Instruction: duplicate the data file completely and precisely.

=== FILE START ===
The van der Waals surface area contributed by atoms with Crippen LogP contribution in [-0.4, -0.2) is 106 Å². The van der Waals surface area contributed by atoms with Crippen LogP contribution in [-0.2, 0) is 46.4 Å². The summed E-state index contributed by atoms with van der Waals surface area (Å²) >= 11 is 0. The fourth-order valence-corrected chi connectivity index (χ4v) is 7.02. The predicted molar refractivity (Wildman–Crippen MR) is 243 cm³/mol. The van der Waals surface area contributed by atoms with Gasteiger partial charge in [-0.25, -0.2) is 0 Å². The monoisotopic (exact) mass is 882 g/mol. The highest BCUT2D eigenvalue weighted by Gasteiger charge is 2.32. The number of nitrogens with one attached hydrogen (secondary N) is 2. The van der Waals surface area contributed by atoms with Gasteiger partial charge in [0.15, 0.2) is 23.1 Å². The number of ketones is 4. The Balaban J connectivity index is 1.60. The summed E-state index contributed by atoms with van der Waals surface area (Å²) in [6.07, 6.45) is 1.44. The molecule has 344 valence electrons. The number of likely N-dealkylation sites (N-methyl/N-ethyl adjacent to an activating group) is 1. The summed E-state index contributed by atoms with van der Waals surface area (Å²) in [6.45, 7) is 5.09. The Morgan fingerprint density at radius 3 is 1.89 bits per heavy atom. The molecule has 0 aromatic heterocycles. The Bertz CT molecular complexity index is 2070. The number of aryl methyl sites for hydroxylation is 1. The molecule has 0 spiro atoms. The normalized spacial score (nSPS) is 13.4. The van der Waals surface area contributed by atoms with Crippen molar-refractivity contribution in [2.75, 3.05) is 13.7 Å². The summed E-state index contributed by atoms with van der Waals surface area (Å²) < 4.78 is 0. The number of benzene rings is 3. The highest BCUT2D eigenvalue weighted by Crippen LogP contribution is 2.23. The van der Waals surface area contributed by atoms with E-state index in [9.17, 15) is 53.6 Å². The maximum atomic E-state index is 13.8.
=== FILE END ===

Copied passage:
The van der Waals surface area contributed by atoms with Crippen LogP contribution in [-0.4, -0.2) is 106 Å². The van der Waals surface area contributed by atoms with Crippen LogP contribution in [-0.2, 0) is 46.4 Å². The summed E-state index contributed by atoms with van der Waals surface area (Å²) >= 11 is 0. The fourth-order valence-corrected chi connectivity index (χ4v) is 7.02. The predicted molar refractivity (Wildman–Crippen MR) is 243 cm³/mol. The van der Waals surface area contributed by atoms with Gasteiger partial charge in [-0.25, -0.2) is 0 Å². The monoisotopic (exact) mass is 882 g/mol. The highest BCUT2D eigenvalue weighted by Gasteiger charge is 2.32. The number of nitrogens with one attached hydrogen (secondary N) is 2. The van der Waals surface area contributed by atoms with Gasteiger partial charge in [0.15, 0.2) is 23.1 Å². The number of ketones is 4. The Balaban J connectivity index is 1.60. The summed E-state index contributed by atoms with van der Waals surface area (Å²) in [6.07, 6.45) is 1.44. The molecule has 344 valence electrons. The number of likely N-dealkylation sites (N-methyl/N-ethyl adjacent to an activating group) is 1. The summed E-state index contributed by atoms with van der Waals surface area (Å²) in [6.45, 7) is 5.09. The Morgan fingerprint density at radius 3 is 1.89 bits per heavy atom. The molecule has 0 aromatic heterocycles. The Bertz CT molecular complexity index is 2070. The number of aryl methyl sites for hydroxylation is 1. The molecule has 0 spiro atoms. The normalized spacial score (nSPS) is 13.4. The van der Waals surface area contributed by atoms with Crippen molar-refractivity contribution in [2.75, 3.05) is 13.7 Å². The summed E-state index contributed by atoms with van der Waals surface area (Å²) < 4.78 is 0. The number of benzene rings is 3. The highest BCUT2D eigenvalue weighted by Crippen LogP contribution is 2.23. The van der Waals surface area contributed by atoms with E-state index in [9.17, 15) is 53.6 Å². The maximum atomic E-state index is 13.8.